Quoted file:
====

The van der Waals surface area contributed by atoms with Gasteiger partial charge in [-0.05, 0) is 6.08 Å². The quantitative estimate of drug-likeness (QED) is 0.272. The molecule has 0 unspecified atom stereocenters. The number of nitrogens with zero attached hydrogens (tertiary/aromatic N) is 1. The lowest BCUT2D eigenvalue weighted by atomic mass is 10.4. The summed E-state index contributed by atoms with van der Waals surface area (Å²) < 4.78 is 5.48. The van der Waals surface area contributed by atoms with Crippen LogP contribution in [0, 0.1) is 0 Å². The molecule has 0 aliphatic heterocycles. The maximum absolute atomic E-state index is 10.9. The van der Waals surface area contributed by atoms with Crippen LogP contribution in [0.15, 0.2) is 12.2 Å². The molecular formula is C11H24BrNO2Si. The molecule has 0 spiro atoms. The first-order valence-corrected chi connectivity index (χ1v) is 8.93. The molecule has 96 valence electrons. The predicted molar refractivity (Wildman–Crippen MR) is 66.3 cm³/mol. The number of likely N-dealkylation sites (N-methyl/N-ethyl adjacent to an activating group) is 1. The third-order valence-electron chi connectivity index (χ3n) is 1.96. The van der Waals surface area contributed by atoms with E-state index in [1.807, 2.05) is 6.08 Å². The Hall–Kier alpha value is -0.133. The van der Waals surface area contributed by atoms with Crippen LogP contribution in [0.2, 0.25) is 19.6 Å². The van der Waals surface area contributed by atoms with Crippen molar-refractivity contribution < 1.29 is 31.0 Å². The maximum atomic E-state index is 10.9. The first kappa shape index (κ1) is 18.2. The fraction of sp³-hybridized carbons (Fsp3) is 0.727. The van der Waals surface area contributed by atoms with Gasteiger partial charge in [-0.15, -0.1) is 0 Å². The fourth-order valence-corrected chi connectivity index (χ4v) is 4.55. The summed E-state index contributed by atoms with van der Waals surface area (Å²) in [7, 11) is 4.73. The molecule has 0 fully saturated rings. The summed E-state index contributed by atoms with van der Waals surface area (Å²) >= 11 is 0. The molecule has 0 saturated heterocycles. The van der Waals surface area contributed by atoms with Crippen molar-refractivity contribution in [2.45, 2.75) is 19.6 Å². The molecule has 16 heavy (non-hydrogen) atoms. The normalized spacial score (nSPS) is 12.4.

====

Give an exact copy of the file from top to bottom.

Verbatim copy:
The van der Waals surface area contributed by atoms with Gasteiger partial charge in [-0.05, 0) is 6.08 Å². The quantitative estimate of drug-likeness (QED) is 0.272. The molecule has 0 unspecified atom stereocenters. The number of nitrogens with zero attached hydrogens (tertiary/aromatic N) is 1. The lowest BCUT2D eigenvalue weighted by atomic mass is 10.4. The summed E-state index contributed by atoms with van der Waals surface area (Å²) < 4.78 is 5.48. The van der Waals surface area contributed by atoms with Crippen LogP contribution in [0, 0.1) is 0 Å². The molecule has 0 aliphatic heterocycles. The maximum absolute atomic E-state index is 10.9. The van der Waals surface area contributed by atoms with Crippen LogP contribution in [0.15, 0.2) is 12.2 Å². The molecular formula is C11H24BrNO2Si. The molecule has 0 spiro atoms. The first-order valence-corrected chi connectivity index (χ1v) is 8.93. The molecule has 96 valence electrons. The predicted molar refractivity (Wildman–Crippen MR) is 66.3 cm³/mol. The number of likely N-dealkylation sites (N-methyl/N-ethyl adjacent to an activating group) is 1. The third-order valence-electron chi connectivity index (χ3n) is 1.96. The van der Waals surface area contributed by atoms with E-state index in [1.807, 2.05) is 6.08 Å². The Hall–Kier alpha value is -0.133. The van der Waals surface area contributed by atoms with Crippen LogP contribution in [0.2, 0.25) is 19.6 Å². The van der Waals surface area contributed by atoms with Crippen molar-refractivity contribution < 1.29 is 31.0 Å². The maximum atomic E-state index is 10.9. The first kappa shape index (κ1) is 18.2. The fraction of sp³-hybridized carbons (Fsp3) is 0.727. The van der Waals surface area contributed by atoms with Gasteiger partial charge in [-0.15, -0.1) is 0 Å². The fourth-order valence-corrected chi connectivity index (χ4v) is 4.55. The summed E-state index contributed by atoms with van der Waals surface area (Å²) in [7, 11) is 4.73. The molecule has 0 fully saturated rings. The summed E-state index contributed by atoms with van der Waals surface area (Å²) >= 11 is 0. The molecule has 0 saturated heterocycles. The van der Waals surface area contributed by atoms with Crippen molar-refractivity contribution in [2.45, 2.75) is 19.6 Å². The molecule has 16 heavy (non-hydrogen) atoms. The normalized spacial score (nSPS) is 12.4.